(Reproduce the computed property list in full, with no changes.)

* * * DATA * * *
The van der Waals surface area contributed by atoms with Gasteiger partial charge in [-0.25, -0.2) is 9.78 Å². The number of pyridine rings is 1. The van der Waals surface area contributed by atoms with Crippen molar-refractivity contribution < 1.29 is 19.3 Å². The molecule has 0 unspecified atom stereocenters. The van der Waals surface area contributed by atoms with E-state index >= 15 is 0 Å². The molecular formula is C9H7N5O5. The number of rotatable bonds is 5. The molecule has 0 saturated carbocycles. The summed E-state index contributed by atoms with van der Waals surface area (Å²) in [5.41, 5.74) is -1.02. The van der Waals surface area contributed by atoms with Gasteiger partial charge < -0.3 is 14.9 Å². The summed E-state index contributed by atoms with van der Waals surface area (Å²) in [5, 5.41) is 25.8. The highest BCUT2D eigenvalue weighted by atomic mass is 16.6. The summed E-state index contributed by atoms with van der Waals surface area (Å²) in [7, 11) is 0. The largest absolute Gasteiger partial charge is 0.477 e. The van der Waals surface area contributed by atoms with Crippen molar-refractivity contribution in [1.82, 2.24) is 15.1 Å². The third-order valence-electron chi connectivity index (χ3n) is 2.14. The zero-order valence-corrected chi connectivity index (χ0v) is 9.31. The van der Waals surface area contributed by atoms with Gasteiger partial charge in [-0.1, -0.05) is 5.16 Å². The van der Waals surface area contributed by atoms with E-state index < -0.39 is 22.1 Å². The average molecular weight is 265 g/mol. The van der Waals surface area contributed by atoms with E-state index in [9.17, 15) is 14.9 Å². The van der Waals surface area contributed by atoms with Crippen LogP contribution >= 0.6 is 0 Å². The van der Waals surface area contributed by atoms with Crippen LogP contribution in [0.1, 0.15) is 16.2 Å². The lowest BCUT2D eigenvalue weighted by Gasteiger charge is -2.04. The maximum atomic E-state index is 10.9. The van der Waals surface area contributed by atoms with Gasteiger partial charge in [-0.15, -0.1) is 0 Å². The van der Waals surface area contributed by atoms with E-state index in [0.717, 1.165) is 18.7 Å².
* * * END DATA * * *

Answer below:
The van der Waals surface area contributed by atoms with Gasteiger partial charge in [-0.25, -0.2) is 9.78 Å². The number of pyridine rings is 1. The van der Waals surface area contributed by atoms with Crippen molar-refractivity contribution < 1.29 is 19.3 Å². The molecule has 0 unspecified atom stereocenters. The van der Waals surface area contributed by atoms with E-state index >= 15 is 0 Å². The molecular formula is C9H7N5O5. The number of rotatable bonds is 5. The molecule has 0 saturated carbocycles. The summed E-state index contributed by atoms with van der Waals surface area (Å²) in [5.41, 5.74) is -1.02. The van der Waals surface area contributed by atoms with Gasteiger partial charge < -0.3 is 14.9 Å². The summed E-state index contributed by atoms with van der Waals surface area (Å²) in [5, 5.41) is 25.8. The highest BCUT2D eigenvalue weighted by atomic mass is 16.6. The summed E-state index contributed by atoms with van der Waals surface area (Å²) in [7, 11) is 0. The largest absolute Gasteiger partial charge is 0.477 e. The van der Waals surface area contributed by atoms with Crippen molar-refractivity contribution in [1.82, 2.24) is 15.1 Å². The third-order valence-electron chi connectivity index (χ3n) is 2.14. The zero-order valence-corrected chi connectivity index (χ0v) is 9.31. The van der Waals surface area contributed by atoms with Gasteiger partial charge in [-0.1, -0.05) is 5.16 Å². The van der Waals surface area contributed by atoms with E-state index < -0.39 is 22.1 Å². The average molecular weight is 265 g/mol. The van der Waals surface area contributed by atoms with E-state index in [9.17, 15) is 14.9 Å². The van der Waals surface area contributed by atoms with Crippen LogP contribution >= 0.6 is 0 Å². The van der Waals surface area contributed by atoms with Crippen LogP contribution in [0.1, 0.15) is 16.2 Å². The lowest BCUT2D eigenvalue weighted by Gasteiger charge is -2.04. The maximum atomic E-state index is 10.9. The van der Waals surface area contributed by atoms with Gasteiger partial charge in [-0.15, -0.1) is 0 Å². The van der Waals surface area contributed by atoms with E-state index in [0.717, 1.165) is 18.7 Å².